European stocks rallied to their highest in 17 months Thursday as optimism grew that U.S. President Barack Obama will reach an agreement with Congress on a new budget.
Rio Tinto Group gained 5 percent after the world’s second- largest mining company said it will reduce costs by $5 billion during 2013. Invensys Plc surged 9.1 percent as RBC Capital wrote that the company may be acquired after selling its rail unit to Siemens AG. Electricite de France SA slid 1.3 percent as the country’s highest court ruled that the utility has overcharged households.
The Stoxx Europe 600 Index advanced 1.1 percent to 276.24 at 4:30 p.m. in London, its highest level since June 1, 2011. The equity benchmark erased a decline of as much as 0.6 percent Wednesday as Republican House Speaker John Boehner expressed optimism that Congress will reach a deal to prevent the so-called fiscal cliff coming into force.
“The President is on strong ground, having defeated his Republican challenger, and the House Speaker is sounding conciliatory too,” said Manish Singh, who helps manage $2 billion as head of investment at Crossbridge Capital LLP in London. “A deal is a certainty. News on the fiscal cliff has been incrementally positive, so investors are increasingly optimistic too.”
Obama said after European markets closed yesterday that the two political parties can agree on a framework for a budget deal to prevent $607 billion of automatic tax increases and spending cuts from coming into effect in January.
“My hope is to get this done before Christmas,” he said at the White House. A Bloomberg Global Poll conducted on Nov. 27 found that three out of four investors expect Republicans and Democrats to reach a short-term agreement.
A European Commission report showed that economic confidence in the euro area climbed in November from a three- year low. The index of executive and consumer sentiment in the region increased to 85.7 from a revised 84.3 in October. Economists had forecast the gauge would be unchanged from an initial reading of 84.5.
Another release showed German unemployment rose less this month than economists had predicted. The number of people without jobs increased 5,000 to 2.94 million, the Federal Labor Agency said. Economists had forecast joblessness would climb by 16,000, according to the average estimate in a Bloomberg survey.
The Stoxx 600 will advance to 310 by the end of 2013 and earnings will grow 9 percent, Goldman Sachs Group Inc. strategists led by Peter Oppenheimer wrote in a report. That indicates a rally of 13 percent from Wednesday’s close.
The gauge has surged 18 percent from this year’s low on June 4 as the European Central Bank announced an unlimited bond-buying plan and the Federal Reserve began a third round of asset purchases in the U.S.
National benchmark indexes advanced in every western-European market except Greece. The U.K.’s FTSE 100 climbed 1.2 percent, France’s CAC 40 gained 1.4 percent and Germany’s DAX added 0.8 percent.
Rio Tinto jumped 5 percent to 3,088 pence after saying it will cut $5 billion from operating and support costs next year. The mining company also said that it will increase production at its iron ore, copper and alumina units.
Invensys Plc soared 9.1 percent to 305.4 pence. The maker of software for London Underground trains will probably be acquired after completing the sale of its rail-signaling division to Siemens AG, RBC said. After the close of European trading Wednesday, Invensys said it agreed to sell the unit to Siemens for 1.74 billion pounds ($2.8 billion).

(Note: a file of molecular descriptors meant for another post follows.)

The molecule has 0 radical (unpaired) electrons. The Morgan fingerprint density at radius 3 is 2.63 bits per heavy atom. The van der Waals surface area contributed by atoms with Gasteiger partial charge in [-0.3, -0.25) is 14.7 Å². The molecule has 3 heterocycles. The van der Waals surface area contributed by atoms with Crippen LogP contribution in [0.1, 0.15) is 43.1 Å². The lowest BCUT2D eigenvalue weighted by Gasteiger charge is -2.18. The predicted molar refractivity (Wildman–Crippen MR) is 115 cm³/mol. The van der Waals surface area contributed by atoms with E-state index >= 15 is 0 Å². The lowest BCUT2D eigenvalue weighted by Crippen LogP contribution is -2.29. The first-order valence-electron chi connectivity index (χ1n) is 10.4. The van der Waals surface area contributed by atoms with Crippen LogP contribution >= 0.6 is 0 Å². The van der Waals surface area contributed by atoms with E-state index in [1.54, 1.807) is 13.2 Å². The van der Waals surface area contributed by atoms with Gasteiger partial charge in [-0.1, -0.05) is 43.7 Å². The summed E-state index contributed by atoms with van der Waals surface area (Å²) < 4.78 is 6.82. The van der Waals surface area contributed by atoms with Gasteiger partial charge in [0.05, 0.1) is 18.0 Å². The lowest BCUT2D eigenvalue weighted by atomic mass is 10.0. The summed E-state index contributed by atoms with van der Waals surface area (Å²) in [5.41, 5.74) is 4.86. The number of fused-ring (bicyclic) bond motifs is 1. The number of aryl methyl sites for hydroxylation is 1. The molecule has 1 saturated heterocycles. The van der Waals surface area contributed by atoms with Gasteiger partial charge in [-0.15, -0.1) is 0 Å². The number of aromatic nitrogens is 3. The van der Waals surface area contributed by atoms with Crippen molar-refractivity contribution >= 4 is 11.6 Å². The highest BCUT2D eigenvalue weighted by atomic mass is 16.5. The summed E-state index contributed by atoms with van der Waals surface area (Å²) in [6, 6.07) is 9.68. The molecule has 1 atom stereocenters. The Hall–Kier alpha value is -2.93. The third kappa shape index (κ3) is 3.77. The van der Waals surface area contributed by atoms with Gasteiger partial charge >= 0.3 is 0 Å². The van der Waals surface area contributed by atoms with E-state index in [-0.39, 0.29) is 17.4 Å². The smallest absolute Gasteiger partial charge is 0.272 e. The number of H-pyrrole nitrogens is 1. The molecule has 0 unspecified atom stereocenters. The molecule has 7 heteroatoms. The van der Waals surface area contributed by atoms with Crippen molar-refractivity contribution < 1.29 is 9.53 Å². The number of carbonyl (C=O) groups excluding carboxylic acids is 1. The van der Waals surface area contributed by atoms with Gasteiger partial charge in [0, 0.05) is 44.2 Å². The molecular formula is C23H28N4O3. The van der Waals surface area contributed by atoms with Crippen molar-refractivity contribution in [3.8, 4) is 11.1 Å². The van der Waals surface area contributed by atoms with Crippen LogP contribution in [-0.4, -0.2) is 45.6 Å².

The British company will use the proceeds to reduce its pension deficit, making it easier for an acquirer to buy the business, RBC analyst Andrew Carter wrote. He upgraded the stock to outperform, the equivalent of buy, from underperform.
Barclays Plc and Bank of America Corp. also recommended buying the shares. Invensys posted its biggest two-day rally since at least 1988.
Zurich Insurance Group AG gained 2.5 percent to 236.50 Swiss francs after Chief Executive Officer Martin Senn promised investors an “attractive and sustainable dividend.”
Volkswagen AG added 1.5 percent to 166.10 euros, its highest price in 20 years, after Europe’s largest carmaker said it will extend its partnership with China’s FAW Group beyond 2016, when the existing contract expires. The new joint venture will run for an additional 25 years. Both companies concluded that neither side has infringed on technology patents, Volkswagen said.
Banco Popular Espanol SA climbed 4.5 percent to 65.4 euro cents after saying it completed a 2.5 billion-euro ($3.2 billion) share sale to help cover a capital shortfall uncovered by stress tests of Spanish banks. The stock has surged 22 percent over the last three days.
Eiffage SA, which controls the APRR toll-road business, soared 9.4 percent to 30.15 euros. A Paris court will rule today on whether Eiffage can compulsorily purchase APRR shares, according to a spokesman for the unit. Eiffage said on April 18 that it would buy the remaining stake by the end of the year if it won the court’s approval.
Electricite de France slid 1.3 percent to 14.08 euros after the Conseil d’Etat ruled that the utility overcharged its customers. A group of about 80 communities that distribute power to consumers said that EDF overcharged by 8.8 billion euros.
Gemalto NV dropped 2.9 percent to 70.24 euros after Morgan Stanley advised investors to take profits. The inventor of smart chips used in bank and phone cards will probably not forecast earnings for 2013 that beat estimates, analysts led by Andrew Humphrey wrote in a report, downgrading the shares to equal weight, the equivalent of hold, from overweight.
The VStoxx Index, which measures volatility on the benchmark Stoxx Europe 50 Index, slid 4.5 percent to 16.49, its lowest level since June 2007.
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